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LarrxX

Manual coordinates

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I set out to do something I thought was simple but apprently I'm missing something. To make it simple, I want to draw a cube (using glutSolidCube ) centered in (x,y,z). I setup the projection matrix, then the modelview matrix and draw my cube, no problem. Now, what I'm trying to do is (I know this looks weird, but it'd be too long to explain), I setup the projection matrix then store it in an array then do a LoadIdentity() on the projection, I then do the same for the modelview matrix. Then I do the following (in a nutshell): GLdouble position[]={0.0, 0.0, 0.0, 0.0, 0.0, 0.0, 0.0, 0.0, 0.0, 0.0, 0.0, 0.0, 0.5, 0.5, 0.5, 1.0 }; glLoadMatrixd( projmatrix ); glMultMatrixd( mvmatrix ); glMultMatrixd( position ); glGetDoublev( GL_MODELVIEW_MATRIX, position ); glLoadIdentity(); glTranslatef( position[12], position[13], position[14] ); glutSolidCube( 0.1 ); I tried all the possible combinations of matrix multiplications but none of them seem to give the same result as the traditional way, can anyone tell me where I'm going wrong? [edited by - LarrxX on October 14, 2003 11:41:03 AM] [edited by - LarrxX on October 15, 2003 4:52:13 AM]

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inverse matrix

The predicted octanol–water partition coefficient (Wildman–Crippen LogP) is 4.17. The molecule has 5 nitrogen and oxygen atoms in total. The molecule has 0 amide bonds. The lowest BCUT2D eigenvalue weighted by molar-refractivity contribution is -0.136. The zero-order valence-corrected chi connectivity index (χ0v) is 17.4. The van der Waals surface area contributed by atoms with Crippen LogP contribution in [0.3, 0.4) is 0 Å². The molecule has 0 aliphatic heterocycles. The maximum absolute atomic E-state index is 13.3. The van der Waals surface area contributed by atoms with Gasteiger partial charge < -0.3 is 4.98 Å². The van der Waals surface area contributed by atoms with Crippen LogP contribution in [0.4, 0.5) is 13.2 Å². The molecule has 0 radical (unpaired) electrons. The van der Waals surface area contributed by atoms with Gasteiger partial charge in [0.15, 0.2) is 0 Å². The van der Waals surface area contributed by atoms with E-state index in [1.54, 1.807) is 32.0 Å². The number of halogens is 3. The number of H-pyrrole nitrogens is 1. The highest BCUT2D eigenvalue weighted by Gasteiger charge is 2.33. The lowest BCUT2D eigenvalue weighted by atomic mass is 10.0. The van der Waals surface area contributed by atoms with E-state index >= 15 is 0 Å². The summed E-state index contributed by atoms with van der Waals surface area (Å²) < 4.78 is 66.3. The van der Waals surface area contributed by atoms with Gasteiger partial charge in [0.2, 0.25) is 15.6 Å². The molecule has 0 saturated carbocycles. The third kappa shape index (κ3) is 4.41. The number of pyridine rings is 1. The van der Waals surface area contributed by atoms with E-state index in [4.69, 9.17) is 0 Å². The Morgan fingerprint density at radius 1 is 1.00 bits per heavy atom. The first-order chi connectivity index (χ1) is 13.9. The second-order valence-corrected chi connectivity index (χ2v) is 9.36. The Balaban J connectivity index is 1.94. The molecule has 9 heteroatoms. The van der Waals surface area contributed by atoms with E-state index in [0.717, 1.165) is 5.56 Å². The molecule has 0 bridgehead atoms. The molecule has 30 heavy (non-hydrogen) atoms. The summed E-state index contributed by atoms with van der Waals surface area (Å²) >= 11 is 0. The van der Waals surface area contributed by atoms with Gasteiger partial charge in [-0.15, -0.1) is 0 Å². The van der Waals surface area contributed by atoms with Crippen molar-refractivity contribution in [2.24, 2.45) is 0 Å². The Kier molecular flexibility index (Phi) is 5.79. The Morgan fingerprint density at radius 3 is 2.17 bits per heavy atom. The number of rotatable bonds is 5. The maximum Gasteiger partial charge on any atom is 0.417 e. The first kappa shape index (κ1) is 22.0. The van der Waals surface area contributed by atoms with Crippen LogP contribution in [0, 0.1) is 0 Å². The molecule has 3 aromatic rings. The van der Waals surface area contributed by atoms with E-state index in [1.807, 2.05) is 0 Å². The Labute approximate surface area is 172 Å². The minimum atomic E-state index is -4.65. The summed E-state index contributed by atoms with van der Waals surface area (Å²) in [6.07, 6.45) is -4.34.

OR

glMatrixMode(GL_PROJECTION); /*__reset__ projection matrix */
glPushMatrix();
glFrustum(...);
glMatrixMode(GL_MODELVIEW); /*__reset__ modelview matrix */
glPushMatrix();
glLoadIdentity();
glTranslatef(x, y, z); /*translate*/
glutSolidCube(0.1f); /*draw*/

glMatrixMode(GL_PROJECTION); /*reset states*/
glPopMatrix();

glMatrixMode(GL_MODELVIEW);
glPopMatrix();




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quote:
Original post by 666_1337
inverse matrix
OR

glMatrixMode(GL_PROJECTION); /*__reset__ projection matrix */
glPushMatrix();
glFrustum(...);
glMatrixMode(GL_MODELVIEW); /*__reset__ modelview matrix */
glPushMatrix();
glLoadIdentity();
glTranslatef(x, y, z); /*translate*/
glutSolidCube(0.1f); /*draw*/

glMatrixMode(GL_PROJECTION); /*reset states*/
glPopMatrix();

glMatrixMode(GL_MODELVIEW);
glPopMatrix();






I know I can do it this way, but the point is I can''t, for some obscure reasons I won''t go into here.

The bottom line is, I want to know the absolute coordinates of my object once all transformations have been applied to it. So when I use a projection matrix P, and a modelview Matrix M on an object at position (0,5, 0,5, 0,5), what would the absolute position matrix be?

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there is no "absolute" matrix. only an "absolute" vector...

vector transform_to_clipping_space(vector &vertex)
{
matrix modelview, projection;
glGetFloatv(GL_MODELVIEW_MATRIX, &modelview.mat[0]);
glGetFloatv(GL_PROJECTION_MATRIX, &projection.mat[0]);
vector clipCoord = (projection*modelview)*vertex;
return clipCoord;
}

using this:

#ifndef LINALG
#define LINALG
#include <cmath>

class vector
{
public:
float x,y,z,w;

inline vector()
{ ; };
inline vector(float x0,float y0,float z0)
{
x=x0; y=y0; z=z0;
};
inline vector(float x0,float y0,float z0,float w0)
{
x=x0; y=y0; z=z0; w=w0;
};
inline vector(const float *f)
{
x=f[0]; y=f[1]; z=f[2]; w=f[3];
}
inline vector(const vector &v)
{
*this=v;
};
inline void null(void)
{
x=y=z=0;
};

inline void negate(void)
{
x=-x; y=-y; z=-z;
};
inline float length(void)
{
return sqrt(x*x+y*y+z*z);
}